Hactl signs up to new ULD Code

(L to R) Bob Rogers (Vice-President, ULD CARE), Wilson Kwong (Chief Executive, Hactl) and Urs Wiesendanger (President, ULD CARE) with the Code of Conduct Agreement.

Hong Kong Air Cargo Terminals Ltd (Hactl) is the latest air cargo organisation to throw its weight behind ULD CARE’s new Unit Load Device (ULD) Code of Conduct.

The 10-point Code of Conduct is a voluntary agreement promoting best practice in the handling of ULDs, and represents a gold standard benchmark for their safe and efficient operation on the ground and in flight.

The code’s primary aim is to reduce avoidable damage and loss of ULDs throughout the supply chain. A number of airlines, handlers, forwarders and ULD suppliers have already signed up to the code.

Ground handler Hactl signed the Code of Conduct Agreement at IATA’s international ground handling conference in Madrid, and is the first Hong Kong organisation to do so.

Hactl chief executive Wilson Kwong said: “The ULD is fundamental to the modern air cargo industry; but it’s an everyday item that we all take for granted, and which many do not treat with the necessary care and respect.”

Hactl is one of the largest handlers of ULDs in the world: in 2018 it processed 1.14m units. Hactl operates within its own strict set of ULD handling procedures, and provides thorough staff training.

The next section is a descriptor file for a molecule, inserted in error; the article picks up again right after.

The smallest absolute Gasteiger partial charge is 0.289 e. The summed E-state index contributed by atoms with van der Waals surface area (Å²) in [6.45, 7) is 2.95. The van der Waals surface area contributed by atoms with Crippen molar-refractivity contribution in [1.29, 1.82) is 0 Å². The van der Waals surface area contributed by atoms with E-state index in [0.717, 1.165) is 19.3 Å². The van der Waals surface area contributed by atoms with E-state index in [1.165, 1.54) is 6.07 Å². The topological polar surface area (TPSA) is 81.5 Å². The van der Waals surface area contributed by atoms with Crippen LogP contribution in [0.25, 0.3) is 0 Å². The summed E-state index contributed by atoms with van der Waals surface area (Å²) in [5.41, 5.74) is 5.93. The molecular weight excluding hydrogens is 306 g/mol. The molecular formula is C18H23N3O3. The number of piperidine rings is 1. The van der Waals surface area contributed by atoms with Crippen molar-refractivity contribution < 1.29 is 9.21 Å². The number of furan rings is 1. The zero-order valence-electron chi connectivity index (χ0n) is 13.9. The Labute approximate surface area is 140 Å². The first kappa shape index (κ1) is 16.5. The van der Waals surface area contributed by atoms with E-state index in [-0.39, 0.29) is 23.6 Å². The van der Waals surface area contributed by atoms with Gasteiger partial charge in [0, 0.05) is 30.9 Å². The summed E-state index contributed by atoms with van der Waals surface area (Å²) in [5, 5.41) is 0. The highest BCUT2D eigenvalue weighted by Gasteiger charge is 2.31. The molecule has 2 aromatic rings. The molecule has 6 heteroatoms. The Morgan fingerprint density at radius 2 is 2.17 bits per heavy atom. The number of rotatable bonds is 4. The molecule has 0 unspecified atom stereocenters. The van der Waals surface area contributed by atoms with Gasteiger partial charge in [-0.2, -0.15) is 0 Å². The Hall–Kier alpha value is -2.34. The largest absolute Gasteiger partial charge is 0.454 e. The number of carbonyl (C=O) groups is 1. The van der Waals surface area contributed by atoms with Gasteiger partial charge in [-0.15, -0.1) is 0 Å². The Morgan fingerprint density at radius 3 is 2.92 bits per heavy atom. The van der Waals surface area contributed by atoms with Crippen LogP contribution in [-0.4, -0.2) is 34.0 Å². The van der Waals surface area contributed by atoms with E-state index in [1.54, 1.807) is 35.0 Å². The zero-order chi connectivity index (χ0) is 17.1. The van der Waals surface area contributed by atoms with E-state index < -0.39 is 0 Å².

It uses its COSAC-Plus system to manage its customers’ ULD inventory and provide real-time status information that includes photographic images of all equipment.

Continued Kwong: “Damaged ULDs represent a colossal bill for the industry every year. In extreme cases, they can also reduce protection for cargo, and cause localised equipment shortages that disrupt schedules and impair flown-as-booked performance.

“We congratulate ULD CARE on recognising this problem, and launching a simple but effective initiative that should help to mitigate the problem through heightened awareness.”

There are some 900,000 ULDs in circulation worldwide, with a replacement value of around $1bn. Repairs cost the industry around $300m every year, while some 5% of the global ULD inventory (45,000 units, worth $50m) go missing.

Vice-president of ULD CARE, Bob Rogers, said: “Codes of conduct are not commonly found in aviation, as civil aviation regulations generally set the required standards. However, when it comes to ULDs, many ground operations take place outside the regulated framework, which is why we believe there is a need for supplementary guidance in the form of our new Code of Conduct. 

“The code is derived from the IATA ULD Regulations and, when integrated with other ULD CARE solutions, it places a firm foundation under ULD operations – whether in an airport terminal or on the ramp, or off-airport at a freight forwarder’s or shipper’s premises.”

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